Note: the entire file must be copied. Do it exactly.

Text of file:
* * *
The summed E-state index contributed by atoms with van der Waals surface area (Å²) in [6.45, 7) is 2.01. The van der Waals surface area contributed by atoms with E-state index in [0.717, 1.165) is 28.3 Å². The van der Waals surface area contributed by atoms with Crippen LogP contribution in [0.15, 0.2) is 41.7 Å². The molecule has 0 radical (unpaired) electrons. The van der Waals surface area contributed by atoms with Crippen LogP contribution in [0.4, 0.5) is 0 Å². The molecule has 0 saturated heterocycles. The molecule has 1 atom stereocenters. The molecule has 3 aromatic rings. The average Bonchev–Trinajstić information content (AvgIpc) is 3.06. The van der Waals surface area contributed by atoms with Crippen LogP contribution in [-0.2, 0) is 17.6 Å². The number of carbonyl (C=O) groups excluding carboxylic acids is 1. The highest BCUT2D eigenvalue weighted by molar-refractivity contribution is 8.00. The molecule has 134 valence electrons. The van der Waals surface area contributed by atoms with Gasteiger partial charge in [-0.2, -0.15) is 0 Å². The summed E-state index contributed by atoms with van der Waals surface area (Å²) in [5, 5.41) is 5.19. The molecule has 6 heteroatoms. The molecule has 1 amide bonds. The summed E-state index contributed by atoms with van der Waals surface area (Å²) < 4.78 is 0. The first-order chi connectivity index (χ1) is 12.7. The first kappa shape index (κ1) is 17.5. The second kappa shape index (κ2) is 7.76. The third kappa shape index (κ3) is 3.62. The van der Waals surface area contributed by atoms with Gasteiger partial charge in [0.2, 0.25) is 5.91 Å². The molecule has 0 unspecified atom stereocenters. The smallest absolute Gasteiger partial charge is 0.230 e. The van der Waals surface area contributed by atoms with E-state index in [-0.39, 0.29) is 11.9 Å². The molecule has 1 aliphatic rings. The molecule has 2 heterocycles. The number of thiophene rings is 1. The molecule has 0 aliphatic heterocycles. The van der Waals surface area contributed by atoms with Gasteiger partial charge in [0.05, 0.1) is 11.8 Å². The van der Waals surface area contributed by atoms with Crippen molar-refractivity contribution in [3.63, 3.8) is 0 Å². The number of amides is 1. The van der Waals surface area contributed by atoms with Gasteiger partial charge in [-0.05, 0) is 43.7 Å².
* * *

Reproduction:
The summed E-state index contributed by atoms with van der Waals surface area (Å²) in [6.45, 7) is 2.01. The van der Waals surface area contributed by atoms with E-state index in [0.717, 1.165) is 28.3 Å². The van der Waals surface area contributed by atoms with Crippen LogP contribution in [0.15, 0.2) is 41.7 Å². The molecule has 0 radical (unpaired) electrons. The van der Waals surface area contributed by atoms with Crippen LogP contribution in [0.4, 0.5) is 0 Å². The molecule has 0 saturated heterocycles. The molecule has 1 atom stereocenters. The molecule has 3 aromatic rings. The average Bonchev–Trinajstić information content (AvgIpc) is 3.06. The van der Waals surface area contributed by atoms with Crippen LogP contribution in [-0.2, 0) is 17.6 Å². The number of carbonyl (C=O) groups excluding carboxylic acids is 1. The highest BCUT2D eigenvalue weighted by molar-refractivity contribution is 8.00. The molecule has 134 valence electrons. The van der Waals surface area contributed by atoms with Gasteiger partial charge in [-0.2, -0.15) is 0 Å². The summed E-state index contributed by atoms with van der Waals surface area (Å²) in [5, 5.41) is 5.19. The molecule has 6 heteroatoms. The molecule has 1 amide bonds. The summed E-state index contributed by atoms with van der Waals surface area (Å²) < 4.78 is 0. The first-order chi connectivity index (χ1) is 12.7. The first kappa shape index (κ1) is 17.5. The second kappa shape index (κ2) is 7.76. The third kappa shape index (κ3) is 3.62. The van der Waals surface area contributed by atoms with Gasteiger partial charge in [0.2, 0.25) is 5.91 Å². The molecule has 0 unspecified atom stereocenters. The smallest absolute Gasteiger partial charge is 0.230 e. The van der Waals surface area contributed by atoms with E-state index in [-0.39, 0.29) is 11.9 Å². The molecule has 1 aliphatic rings. The molecule has 2 heterocycles. The number of thiophene rings is 1. The molecule has 0 aliphatic heterocycles. The van der Waals surface area contributed by atoms with Gasteiger partial charge in [0.05, 0.1) is 11.8 Å². The van der Waals surface area contributed by atoms with Crippen molar-refractivity contribution in [3.63, 3.8) is 0 Å². The number of amides is 1. The van der Waals surface area contributed by atoms with Gasteiger partial charge in [-0.05, 0) is 43.7 Å².